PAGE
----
ICO threatens itself with legal action over FoI cock-up

ico n1The Information Commissioner’s Office is facing one of the most bizarre cases since it was set up as a regulatory body back in 1984, after threatening itself with legal action unless it complies with its own ruling on a bungled Freedom of Information request.

The issue relates to an FoI request made to the ICO on May 28 2018 by a data controller, relating to the change of the ICO’s privacy notice following the introduction of GDPR.

Specifically, he wanted to know under what lawful basis the regulator would be publishing his name and address in the Data Protection Public Register which is available free on the ICO website.

However, while the ICO did respond within the permitted timeframe of 30 days for the first request it is in the ensuing correspondence between the two parties that it all went horribly wrong.

Section 10 of the FoI Act states that responses to requests made under the Act must be provided “promptly and in any event not later than the 20th working day following the date of receipt”.

In fact, following an internal investigation, the ICO has been found to have failed to respond to a number of requests within 20 working days – one request took over 172 days to answer – meaning the regulator has breached section 10 of the FoI Act. In addition, the ICO did not comply with section 1 of the Act either, as it failed to confirm to the complainant what information it held.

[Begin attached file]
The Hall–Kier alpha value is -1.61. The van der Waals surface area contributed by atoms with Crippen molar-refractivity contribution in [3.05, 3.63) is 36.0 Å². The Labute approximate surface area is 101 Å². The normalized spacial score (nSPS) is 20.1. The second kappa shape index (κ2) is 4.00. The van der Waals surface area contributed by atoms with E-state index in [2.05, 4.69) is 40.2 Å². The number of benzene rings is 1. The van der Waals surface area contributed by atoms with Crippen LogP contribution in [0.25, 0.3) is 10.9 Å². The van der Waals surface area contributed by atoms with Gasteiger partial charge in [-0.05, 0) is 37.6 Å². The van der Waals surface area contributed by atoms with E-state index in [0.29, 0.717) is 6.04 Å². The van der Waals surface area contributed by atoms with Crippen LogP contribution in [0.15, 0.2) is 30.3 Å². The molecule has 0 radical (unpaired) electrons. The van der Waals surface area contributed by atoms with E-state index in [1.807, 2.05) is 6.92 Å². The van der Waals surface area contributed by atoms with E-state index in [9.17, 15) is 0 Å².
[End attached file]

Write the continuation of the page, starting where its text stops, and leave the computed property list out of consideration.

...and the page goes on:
The ruling states: “The Commissioner requires the ICO to take the following steps to ensure compliance with the legislation. Issue a substantive response, under the FoIA, to the outstanding requests.

“The ICO must take these steps within 35 calendar days of the date of this decision notice. Failure to comply may result in the Commissioner making written certification of this fact to the High Court pursuant to section 54 of the FoIA and may be dealt with as a contempt of court.”

While the ruling is highly embarrassing for the regulator, most breaches of the Act are unlawful not criminal, unless organisations deliberately destroy, hide or alter requested information to prevent it being released.

The ICO cannot fine an organisation – or even itself – if it fails to comply with the Act, nor can it require the business to pay compensation to anyone for breaches of the Act.

However, the maximum sentence for contempt of court is two years in prison, but it can also be punished with an unlimited fine.

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